Despite softness in one of pay-TV's most powerful programming engines, the Walt Disney Company reported a 19 percent uptick in fourth-quarter profits Wednesday.
The conglomerate was driven by consumer products sales and its motion picture division, which are still benefiting from the 2013 animated film sensation Frozen. And despite its Anaheim, Calif., Disneyland theme park being the nexus for a ongoing resurgence of measles, the overall parks business performed nicely for Disney, as well.
Overall, the company reported net income for the quarter ending Dec. 27 of $2.18 billion on revenue of $12.87 billion.
Operating income at the conglomerate's cable networks, which include ESPN and Disney Channel, declined 2 percent to $1.26 billion, despite an 11 percent uptick in revenue. Investors are becoming concerned that ESPN's expensive rights contracts with entities including the NFL and NBA are eating into profitability, with net income declining three quarters in a row.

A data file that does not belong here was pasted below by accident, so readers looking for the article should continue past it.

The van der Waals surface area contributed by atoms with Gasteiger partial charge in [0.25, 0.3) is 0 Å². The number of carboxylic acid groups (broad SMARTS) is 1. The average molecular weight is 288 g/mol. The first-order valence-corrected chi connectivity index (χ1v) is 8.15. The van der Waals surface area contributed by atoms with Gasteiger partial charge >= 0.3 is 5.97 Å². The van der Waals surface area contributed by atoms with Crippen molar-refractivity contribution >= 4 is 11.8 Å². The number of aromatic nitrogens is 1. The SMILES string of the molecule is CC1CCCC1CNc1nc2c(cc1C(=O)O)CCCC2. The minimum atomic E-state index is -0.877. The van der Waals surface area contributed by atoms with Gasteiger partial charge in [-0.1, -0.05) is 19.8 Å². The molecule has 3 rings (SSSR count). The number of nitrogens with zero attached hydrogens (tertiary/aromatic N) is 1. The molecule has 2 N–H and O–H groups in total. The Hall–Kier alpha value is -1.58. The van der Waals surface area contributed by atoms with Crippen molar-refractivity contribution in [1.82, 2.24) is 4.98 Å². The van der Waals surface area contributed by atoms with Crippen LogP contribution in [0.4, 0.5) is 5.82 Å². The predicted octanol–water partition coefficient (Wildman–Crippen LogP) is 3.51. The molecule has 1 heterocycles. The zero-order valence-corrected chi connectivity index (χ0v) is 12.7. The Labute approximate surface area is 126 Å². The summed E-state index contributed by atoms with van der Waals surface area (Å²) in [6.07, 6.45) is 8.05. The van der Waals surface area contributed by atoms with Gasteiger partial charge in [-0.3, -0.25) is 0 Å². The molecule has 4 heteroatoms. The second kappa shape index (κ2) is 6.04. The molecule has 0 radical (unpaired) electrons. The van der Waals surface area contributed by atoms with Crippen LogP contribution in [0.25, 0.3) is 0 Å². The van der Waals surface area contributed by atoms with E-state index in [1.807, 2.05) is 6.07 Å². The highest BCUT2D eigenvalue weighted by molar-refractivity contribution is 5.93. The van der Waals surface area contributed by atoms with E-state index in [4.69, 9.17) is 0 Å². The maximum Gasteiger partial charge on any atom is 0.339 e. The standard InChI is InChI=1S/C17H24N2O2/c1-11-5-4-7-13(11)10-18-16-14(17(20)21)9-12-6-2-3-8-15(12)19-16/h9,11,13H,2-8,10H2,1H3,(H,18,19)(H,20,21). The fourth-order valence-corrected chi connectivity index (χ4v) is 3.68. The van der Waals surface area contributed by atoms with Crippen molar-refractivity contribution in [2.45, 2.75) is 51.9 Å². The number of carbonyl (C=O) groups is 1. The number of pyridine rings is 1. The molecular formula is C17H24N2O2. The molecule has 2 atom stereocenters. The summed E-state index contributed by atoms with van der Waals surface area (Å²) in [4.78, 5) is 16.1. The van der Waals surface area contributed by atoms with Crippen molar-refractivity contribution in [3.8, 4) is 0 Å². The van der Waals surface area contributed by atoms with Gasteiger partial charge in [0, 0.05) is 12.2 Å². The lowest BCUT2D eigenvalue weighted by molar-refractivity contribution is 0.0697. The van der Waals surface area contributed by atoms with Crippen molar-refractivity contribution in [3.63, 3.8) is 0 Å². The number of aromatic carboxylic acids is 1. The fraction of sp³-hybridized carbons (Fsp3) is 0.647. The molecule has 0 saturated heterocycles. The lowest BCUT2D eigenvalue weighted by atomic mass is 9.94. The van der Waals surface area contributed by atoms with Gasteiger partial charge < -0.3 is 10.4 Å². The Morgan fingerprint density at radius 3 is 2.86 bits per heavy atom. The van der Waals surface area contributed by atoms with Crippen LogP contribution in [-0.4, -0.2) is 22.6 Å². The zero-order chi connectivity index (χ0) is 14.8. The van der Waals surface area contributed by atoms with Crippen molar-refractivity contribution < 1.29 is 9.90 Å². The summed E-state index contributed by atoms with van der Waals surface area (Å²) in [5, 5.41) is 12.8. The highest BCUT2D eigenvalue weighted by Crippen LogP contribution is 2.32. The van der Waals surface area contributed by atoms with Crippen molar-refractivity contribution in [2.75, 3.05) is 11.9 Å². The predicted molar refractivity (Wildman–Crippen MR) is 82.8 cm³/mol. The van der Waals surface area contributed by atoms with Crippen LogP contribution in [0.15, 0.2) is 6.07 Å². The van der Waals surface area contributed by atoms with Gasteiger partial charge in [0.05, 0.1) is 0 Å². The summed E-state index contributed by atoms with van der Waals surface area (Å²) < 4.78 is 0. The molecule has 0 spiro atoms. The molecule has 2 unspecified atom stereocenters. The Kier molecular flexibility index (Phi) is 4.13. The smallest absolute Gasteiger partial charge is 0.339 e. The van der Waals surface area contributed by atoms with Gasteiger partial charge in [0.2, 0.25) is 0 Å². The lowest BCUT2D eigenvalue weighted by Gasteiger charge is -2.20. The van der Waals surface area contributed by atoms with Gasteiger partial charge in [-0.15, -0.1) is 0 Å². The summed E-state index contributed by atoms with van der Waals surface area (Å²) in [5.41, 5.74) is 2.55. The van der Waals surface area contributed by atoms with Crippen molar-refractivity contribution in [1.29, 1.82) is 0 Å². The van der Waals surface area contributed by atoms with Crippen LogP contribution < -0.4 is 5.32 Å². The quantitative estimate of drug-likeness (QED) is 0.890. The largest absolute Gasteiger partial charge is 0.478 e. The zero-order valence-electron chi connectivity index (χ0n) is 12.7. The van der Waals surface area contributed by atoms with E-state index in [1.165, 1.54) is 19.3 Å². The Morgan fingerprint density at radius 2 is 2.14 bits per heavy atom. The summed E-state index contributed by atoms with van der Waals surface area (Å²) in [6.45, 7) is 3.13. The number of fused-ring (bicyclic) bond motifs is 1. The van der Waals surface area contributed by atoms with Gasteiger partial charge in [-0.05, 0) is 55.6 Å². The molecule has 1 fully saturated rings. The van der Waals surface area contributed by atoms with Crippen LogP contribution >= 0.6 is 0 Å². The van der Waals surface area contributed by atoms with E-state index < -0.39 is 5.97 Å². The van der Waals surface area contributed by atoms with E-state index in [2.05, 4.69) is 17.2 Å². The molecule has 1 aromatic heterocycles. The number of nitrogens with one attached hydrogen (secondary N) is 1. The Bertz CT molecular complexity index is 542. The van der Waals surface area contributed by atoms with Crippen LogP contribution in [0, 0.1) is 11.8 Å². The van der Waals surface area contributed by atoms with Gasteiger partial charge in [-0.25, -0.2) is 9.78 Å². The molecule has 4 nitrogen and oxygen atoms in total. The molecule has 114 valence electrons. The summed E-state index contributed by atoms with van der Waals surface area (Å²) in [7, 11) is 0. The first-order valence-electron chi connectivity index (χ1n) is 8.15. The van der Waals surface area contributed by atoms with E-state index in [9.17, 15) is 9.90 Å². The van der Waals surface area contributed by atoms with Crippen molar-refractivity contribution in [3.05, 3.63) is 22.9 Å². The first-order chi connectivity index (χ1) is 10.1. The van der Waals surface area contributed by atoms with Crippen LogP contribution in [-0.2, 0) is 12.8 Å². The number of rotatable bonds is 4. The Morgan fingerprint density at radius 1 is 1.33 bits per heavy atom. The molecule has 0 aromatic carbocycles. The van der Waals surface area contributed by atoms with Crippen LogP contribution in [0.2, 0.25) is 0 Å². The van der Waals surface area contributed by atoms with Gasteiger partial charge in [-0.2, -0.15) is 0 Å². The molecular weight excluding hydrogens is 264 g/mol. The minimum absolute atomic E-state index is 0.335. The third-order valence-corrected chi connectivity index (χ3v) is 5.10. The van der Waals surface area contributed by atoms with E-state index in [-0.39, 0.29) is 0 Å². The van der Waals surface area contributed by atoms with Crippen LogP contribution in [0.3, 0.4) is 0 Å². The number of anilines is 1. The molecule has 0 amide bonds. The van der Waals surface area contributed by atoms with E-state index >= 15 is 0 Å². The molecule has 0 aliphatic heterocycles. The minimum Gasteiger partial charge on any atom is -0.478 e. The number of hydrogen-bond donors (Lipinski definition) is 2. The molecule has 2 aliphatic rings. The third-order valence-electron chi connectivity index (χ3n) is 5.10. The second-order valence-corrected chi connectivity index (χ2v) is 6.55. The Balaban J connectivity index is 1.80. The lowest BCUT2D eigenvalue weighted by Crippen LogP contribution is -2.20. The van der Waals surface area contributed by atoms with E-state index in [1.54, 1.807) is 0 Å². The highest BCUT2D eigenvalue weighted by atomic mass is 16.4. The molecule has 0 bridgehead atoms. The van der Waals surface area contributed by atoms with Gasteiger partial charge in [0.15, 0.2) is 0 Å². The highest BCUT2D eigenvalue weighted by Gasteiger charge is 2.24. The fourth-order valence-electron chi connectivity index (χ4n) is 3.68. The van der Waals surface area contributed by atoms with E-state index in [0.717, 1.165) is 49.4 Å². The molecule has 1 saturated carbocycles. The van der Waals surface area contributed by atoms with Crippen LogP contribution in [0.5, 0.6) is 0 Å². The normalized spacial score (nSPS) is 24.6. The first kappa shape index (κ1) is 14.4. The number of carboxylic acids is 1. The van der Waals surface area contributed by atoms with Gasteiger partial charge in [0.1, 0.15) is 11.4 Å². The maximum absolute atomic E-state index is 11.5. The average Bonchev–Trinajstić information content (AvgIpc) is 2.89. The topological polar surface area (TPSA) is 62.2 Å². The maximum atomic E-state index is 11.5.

Asked a question he gets a lot these days, Disney CEO Bob Iger dismissed speculation that ESPN will go direct-to-consumer. But he did suggest other Disney brands could receive a la carte SVOD extensions.
"There is definitely an opportunity not just for ESPN but for other Disney brands to ultimately put a product in the marketplace that reach consumers directly," Iger told investors. "We think we have that opportunity with a Disney-branded service. We may have an opportunity to bring out a Marvel-type of product and possibly Star Wars. But we also are mindful of the value of the expanded basic bundle to this company, and we do not believe that there is any reason for us to attempt to take out some of this product, particularly ESPN, quickly or right now. In other words, there's time."
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